5. Gilt Bronze Figure of Seated Buddha Vairocana, Liao Dynasty (907-1125).
Christie's Paris example
Jumping to the Liao Dynasty, this figure is Vairocana, the cosmic 'all-knowing' Buddha. The 'wisdom fist' hand gesture is very distinctive for this deity. This Vairocana has a graceful yet powerful presence.
Image 7. Gilt Bronze Seated Figure of Manjushri, Liao Dynasty (907-1125).
Another figure from the Liao Dynasty is this extremely rare image of Manjushri, the bodhisattva of wisdom. This deity is missing the sword in his right hand which is supposed to cut through ignorance, and the left hand once held a book. The five knots of hair also helps identify this figure. This particular example seems extremely youthful for such a powerful deity.
Image 7. Gilt Bronze Standing Figure of Bodhisattva Avalokiteshvara, Dali Kingdom (938-1253).
This depiction of Avalokiteshvara is extremely unique because of the tall and slender proportions and its origin from the mysterious Dali Kingdom in China's Southwestern Yunnan province. We can tell this figure is Avalokiteshvara because of the figure of Amida Buddha in the crown. This figure has hand gestures in a rare 'preaching' pose.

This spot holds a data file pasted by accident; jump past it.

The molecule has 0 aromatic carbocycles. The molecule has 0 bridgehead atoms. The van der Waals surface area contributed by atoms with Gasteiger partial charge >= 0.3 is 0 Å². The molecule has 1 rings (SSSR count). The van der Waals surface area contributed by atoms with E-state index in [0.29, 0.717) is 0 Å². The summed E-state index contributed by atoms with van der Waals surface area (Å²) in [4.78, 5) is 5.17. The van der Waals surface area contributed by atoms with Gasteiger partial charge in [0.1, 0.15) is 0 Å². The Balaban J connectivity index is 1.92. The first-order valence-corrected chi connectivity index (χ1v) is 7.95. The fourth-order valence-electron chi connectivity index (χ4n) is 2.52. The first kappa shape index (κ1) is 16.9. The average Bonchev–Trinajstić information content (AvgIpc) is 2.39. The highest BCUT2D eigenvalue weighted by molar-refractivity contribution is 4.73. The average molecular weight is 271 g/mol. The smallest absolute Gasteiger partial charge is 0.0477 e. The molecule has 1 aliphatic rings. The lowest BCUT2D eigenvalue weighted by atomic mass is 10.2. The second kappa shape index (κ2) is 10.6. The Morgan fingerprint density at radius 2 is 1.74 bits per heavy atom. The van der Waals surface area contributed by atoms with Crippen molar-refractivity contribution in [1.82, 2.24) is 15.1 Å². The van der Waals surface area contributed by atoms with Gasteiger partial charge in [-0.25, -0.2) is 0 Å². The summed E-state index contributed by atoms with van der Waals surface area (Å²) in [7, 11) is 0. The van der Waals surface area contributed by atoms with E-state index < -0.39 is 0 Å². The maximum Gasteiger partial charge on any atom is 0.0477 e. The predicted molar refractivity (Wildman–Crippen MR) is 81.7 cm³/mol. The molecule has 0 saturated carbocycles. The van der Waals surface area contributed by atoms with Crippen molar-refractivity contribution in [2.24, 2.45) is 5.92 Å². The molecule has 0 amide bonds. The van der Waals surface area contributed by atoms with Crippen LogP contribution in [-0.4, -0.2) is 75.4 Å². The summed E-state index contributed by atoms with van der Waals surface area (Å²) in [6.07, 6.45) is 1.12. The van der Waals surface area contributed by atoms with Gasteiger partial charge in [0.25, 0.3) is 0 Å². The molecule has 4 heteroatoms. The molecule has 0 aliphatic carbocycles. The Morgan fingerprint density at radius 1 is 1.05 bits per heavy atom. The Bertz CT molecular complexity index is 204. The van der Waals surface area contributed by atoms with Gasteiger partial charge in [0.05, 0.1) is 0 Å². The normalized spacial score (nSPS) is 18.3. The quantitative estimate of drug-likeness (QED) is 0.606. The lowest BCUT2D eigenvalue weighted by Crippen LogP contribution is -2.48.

I was fortunate to examine a similar Dali Kingdom example depicting a preaching Avalokiteshvara last year while I was in New York, which sold at Christie's, 'The Irving Collection' on 20 March 2019, lot 813, for USD 1.935 million (auction estimate USD 2-3 million).
Image 8. Gilt Bronze Seated Figure of Bodhisattva Avalokiteshvara, Dali Kingdom (938-1253).
Another outstanding figure from the Dali Kingdom is this rare depiction of a 'thousand armed' Avalokiteshvara. Only 24 hands can be depicted, but each one holds a unique sacred ritual instrument. This deity would have been situated on a tall lotus base. The casting and details is simply amazing!